The story of Yantou’s death is also interesting. During the 1880s, there was a great persecution of Buddhism in China. As the army advanced and destroyed temples right and left, Yantou’s whole sangha fled. Only the teacher remained practicing zazen in the empty zendo. One day, bandits broke in and one of them approached the sitting master. Wielding his sword, the bandit asked Yantou, “Who are you?” Yantou let out a great Zen shout that could be heard for many miles. With that, the bandit took off Yantou’s head.

Luoshan is the successor of Yantou, and he also turned out to be quite a teacher in his own right. In one encounter, a student came to him and Luoshan asked, “What’s your name?” The monk answered, “Migyo.” Luoshan asked, “So can you teach or not?” The monk said, “A little.” Luoshan held up his fists and said, “If you can climb the Spirit Mountain, what do you call this?” The monk said, “Fist teaching.” Luoshan laughed and asked, “So you call it fist teaching?” He then lifted up his robe and stuck his foot out and asked, “What do you call this—foot teaching?”

In this encounter we have Luoshan, who had heard rumors of Yantou not approving Dongshan and Deshan, both of whom were much senior to Yantou. So Luoshan wanted to find out more about this. In the first line of the koan Luoshan approaches Yantou, bows and says, “Master, is it true that you did not approve Dongshan when you were in his assembly?” The footnote to this line says, “He wants to separate the rumor from the truth.” We all do that. I remember doing it many times with my teacher Maezumi Roshi, trying to pick his brain on this or that teacher.




Yantou answered, “That is true.” Luoshan went on, “Is it true that you inherited the dharma from Deshan and did not approve him?” Yantou replied, “That is true.” The footnote says, “At this point, it would be hard to deny.” There he was, a well-known successor of Deshan, so how could he deny what everybody knew?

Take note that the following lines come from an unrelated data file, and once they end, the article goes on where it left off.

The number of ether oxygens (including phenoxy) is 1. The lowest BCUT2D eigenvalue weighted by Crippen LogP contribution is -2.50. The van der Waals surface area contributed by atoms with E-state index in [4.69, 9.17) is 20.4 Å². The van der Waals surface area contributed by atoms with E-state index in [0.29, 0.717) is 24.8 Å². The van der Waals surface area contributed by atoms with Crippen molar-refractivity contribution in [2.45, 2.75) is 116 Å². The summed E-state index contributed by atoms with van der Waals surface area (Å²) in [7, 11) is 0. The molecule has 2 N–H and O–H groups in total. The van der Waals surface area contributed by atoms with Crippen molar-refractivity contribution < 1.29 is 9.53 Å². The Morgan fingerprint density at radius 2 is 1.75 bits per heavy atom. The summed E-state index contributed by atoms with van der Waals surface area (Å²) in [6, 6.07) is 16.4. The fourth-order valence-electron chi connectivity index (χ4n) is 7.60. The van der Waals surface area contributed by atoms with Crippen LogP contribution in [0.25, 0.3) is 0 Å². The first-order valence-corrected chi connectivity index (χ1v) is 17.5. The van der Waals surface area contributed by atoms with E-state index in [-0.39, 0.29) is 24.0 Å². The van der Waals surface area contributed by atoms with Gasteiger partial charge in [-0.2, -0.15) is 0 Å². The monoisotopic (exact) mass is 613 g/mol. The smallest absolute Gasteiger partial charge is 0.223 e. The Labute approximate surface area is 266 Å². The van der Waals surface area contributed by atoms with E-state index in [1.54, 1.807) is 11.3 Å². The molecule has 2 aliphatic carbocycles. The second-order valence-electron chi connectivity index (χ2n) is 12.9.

Luoshan said, “I’m not asking you why you did not approve Deshan. Let me just ask you, what was lacking in Dongshan?” The footnote to that says, “Haven’t you heard? He’s deaf, dumb and blind.” That is, Dongshan is deaf, dumb and blind. Yantou paused for a while and said, “Dongshan was a good buddha. He just didn’t shine.” The footnote to that says, “He did not shine, nor was he dull. Do you understand?”

Those last two footnotes are the key to finding your way into this koan. In the commentary it says, “Yantou traveled widely, studied with many masters. He was difficult to please. Haven’t you heard that once when Dongshan said, ‘If it wasn’t for Yantou, then the meaning could not be grasped,’ and that Yantou said, ‘Old Dongshan doesn’t know right from wrong. He’s made a big error. At that time I lifted up with one hand and pushed down with the other’?”

This encounter is taken from another koan that involved both Deshan and Dongshan. One day when Yantou was studying with Deshan, Yantou stood straddling the doorway, and said, “Sacred or mundane?” Asking a question like that is an obvious trap. Deshan’s response was a great shout. Yantou bowed. A monk told Dongshan about this. Dongshan said, “If it wasn’t for Yantou, then the meaning couldn’t be grasped.” And Yantou said, “Old Dongshan doesn’t know right from wrong. He’s made a big error. At that time, I lifted up with one hand and pressed down with the other.” See what he’s saying here? He’s not falling to one side or the other side. Lifting up and pressing down at the same time. “Dongshan doesn’t know right from wrong.” He doesn’t know about lifting up and pressing down.